Yesterday was amazing in that four different sources and a sleepless night have reinvigorated community as a core I need to engage differently, more holistically. It started with Blue Like Jazz
. Don Miller was talking about the single life and how he felt he was on the verge of going insane when he lived alone for too long. He had been living a life where he was the center, the main character of a movie, and anything that didn't fit neatly into that picture was suspect or obliterated. He was encouraged to live with other men by his pastor and talked about the process of moving from selfishness to community. It was not easy, perhaps a more formidable enemy than even drugs is the addiction of self. I found his words to be intuitive and describe much of my anxiety. My world is pretty small and I've surrendered much of it to frustration in not being married. So, life is beyond me and my emotion.
The second source was a book from an ultra-liberal Quaker named Parker Palmer. I don't know if he would see himself as ultra-liberal, but it seems to illustrate him somewhat accurately. In his book Let Your Life Speak: Listening for the Voice of Vocation
, he had a similar revelation as Miller. He became convinced that his world was tiny, that he was living by "oughts" imposed by others in a vacuum, and wanted to know the work he was formed to do. I'm still early in the book, but his idea of community and vocation really clicked. His definition of vocation is great, "...something I can't not do, for reasons I'm unable to explain to anyone else and don't fully understand myself but that are nonetheless compelling." So, vocation and community become elements of the mystery God wants to include in my life.
The third source was the gnawing sense that in loosing myself I would gain what I'm looking for. All around me are reminders of how my world is based on me. I think it could be considerably worst, but still my thoughts are almost exclusively on me. So I couldn't get to sleep and at one toss, felt compelled to pick up a book by Roxburgh and Romanuk called The Missional Leader: Equipping Your Church to Reach a Changing World
. And in the introduction, again God was teaching me:
God is about a big purpose in and for the whole of creation. The church has been called into life to be both the means of this mission and a foretaste of where God is inviting all creation to go. Just as its Lord is a mission-shaped God, so the community of God's people exists, not for themselves but for the sake of the work. Mission is therfore not a program or project some people in the church do from time to time... the church's very nature is to be God's missionary people...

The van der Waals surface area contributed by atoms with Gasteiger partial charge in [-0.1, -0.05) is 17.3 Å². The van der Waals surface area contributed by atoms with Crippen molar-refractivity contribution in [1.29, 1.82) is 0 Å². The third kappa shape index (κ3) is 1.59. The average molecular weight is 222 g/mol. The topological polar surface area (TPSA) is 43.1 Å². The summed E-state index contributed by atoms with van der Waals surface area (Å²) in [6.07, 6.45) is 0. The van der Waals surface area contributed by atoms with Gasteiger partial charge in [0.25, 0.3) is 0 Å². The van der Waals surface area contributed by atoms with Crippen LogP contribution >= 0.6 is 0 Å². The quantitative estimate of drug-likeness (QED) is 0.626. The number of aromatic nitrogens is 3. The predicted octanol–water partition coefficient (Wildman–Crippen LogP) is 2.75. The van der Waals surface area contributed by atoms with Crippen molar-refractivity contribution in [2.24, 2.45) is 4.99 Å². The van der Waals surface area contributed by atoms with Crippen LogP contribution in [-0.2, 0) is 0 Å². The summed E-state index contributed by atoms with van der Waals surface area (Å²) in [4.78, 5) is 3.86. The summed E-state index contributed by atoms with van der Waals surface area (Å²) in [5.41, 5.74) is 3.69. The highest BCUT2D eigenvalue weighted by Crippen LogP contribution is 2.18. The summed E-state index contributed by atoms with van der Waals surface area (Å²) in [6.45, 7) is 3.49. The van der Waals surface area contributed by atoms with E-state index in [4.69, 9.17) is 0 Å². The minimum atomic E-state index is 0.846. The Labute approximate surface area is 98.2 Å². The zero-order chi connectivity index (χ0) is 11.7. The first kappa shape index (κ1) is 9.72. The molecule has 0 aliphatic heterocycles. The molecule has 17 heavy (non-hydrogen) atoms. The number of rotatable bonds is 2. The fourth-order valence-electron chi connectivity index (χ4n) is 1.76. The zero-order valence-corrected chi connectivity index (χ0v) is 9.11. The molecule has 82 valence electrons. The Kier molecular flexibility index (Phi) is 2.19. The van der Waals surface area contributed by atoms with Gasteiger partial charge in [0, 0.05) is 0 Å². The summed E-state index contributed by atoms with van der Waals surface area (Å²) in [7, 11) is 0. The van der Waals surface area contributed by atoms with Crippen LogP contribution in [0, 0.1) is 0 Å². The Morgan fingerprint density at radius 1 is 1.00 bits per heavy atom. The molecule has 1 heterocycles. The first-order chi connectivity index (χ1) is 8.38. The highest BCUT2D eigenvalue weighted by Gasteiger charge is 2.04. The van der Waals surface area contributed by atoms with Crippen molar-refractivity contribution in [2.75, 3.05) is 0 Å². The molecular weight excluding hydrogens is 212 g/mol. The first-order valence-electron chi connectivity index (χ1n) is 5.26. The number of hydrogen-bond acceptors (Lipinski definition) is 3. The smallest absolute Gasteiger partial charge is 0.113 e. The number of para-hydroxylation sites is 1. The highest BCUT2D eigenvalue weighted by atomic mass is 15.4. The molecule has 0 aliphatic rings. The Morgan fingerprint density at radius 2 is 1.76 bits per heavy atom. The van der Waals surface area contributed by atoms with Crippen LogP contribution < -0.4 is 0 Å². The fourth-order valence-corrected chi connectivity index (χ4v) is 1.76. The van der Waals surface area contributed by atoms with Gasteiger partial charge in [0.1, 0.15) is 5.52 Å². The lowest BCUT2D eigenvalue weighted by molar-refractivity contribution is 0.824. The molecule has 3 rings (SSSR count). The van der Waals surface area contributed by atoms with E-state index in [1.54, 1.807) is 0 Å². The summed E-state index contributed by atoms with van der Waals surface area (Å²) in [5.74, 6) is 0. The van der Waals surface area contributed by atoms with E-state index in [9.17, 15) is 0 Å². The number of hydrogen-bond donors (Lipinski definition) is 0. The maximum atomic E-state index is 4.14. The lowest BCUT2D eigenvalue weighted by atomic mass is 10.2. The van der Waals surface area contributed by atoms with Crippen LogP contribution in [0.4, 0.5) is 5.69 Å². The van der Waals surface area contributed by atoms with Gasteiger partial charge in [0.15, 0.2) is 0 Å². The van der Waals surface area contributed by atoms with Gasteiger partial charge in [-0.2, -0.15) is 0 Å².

... A missional church is a community of God's people who live into the imagination that they are, by their very nature, God's missionary people living as a demonstration of what God plans to do in and for all of creation in Jesus Christ.
This summer I had the privilege of attending a conference Alan Roxburgh led in Idaho and have been changed deeply. When you read the above missional understanding, you have to picture a determined, fit, Canadian spitting these words in intentional cadence and throwing in a few expletives because of his great passion. So, the church's work is fundamentally not self preservation, but dying to itself, to the work that mirrors God's passion for the world. Not much room for me to complain about music or format. And a compulsion to engage strongly.
The forth insight actually came earlier that morning, but I didn't catch it fully them. My pastor was talking about not being able to put church on or turn it off when he gets home at night. The phrase that caught me was, "This is who
we are, not just what we do!" So, the realignment of the movie and the main character becomes essential.
None of this was particularly new. As I've gotten older, I find my propensity for selfishness to go up. I find the cycles between realizing that much of my frustration is my perspective and coming to joy to be elongated. With age comes experience in hopelessness that wasn't there before. I always wonder why I keep coming back here. When I'm at the joy side, I can't imagine going back and yet I have. Over and over again. I guess I use marriage as an indication of God's love for me and as the carrot (really mostly stick) that He holds above me to whip me into shape. It seems unattainable, a law of percentages, a game of winners and losers where no one is accountable. But, things shift if that one thing is not the source of identity (or idolatry). Things shift dramatically...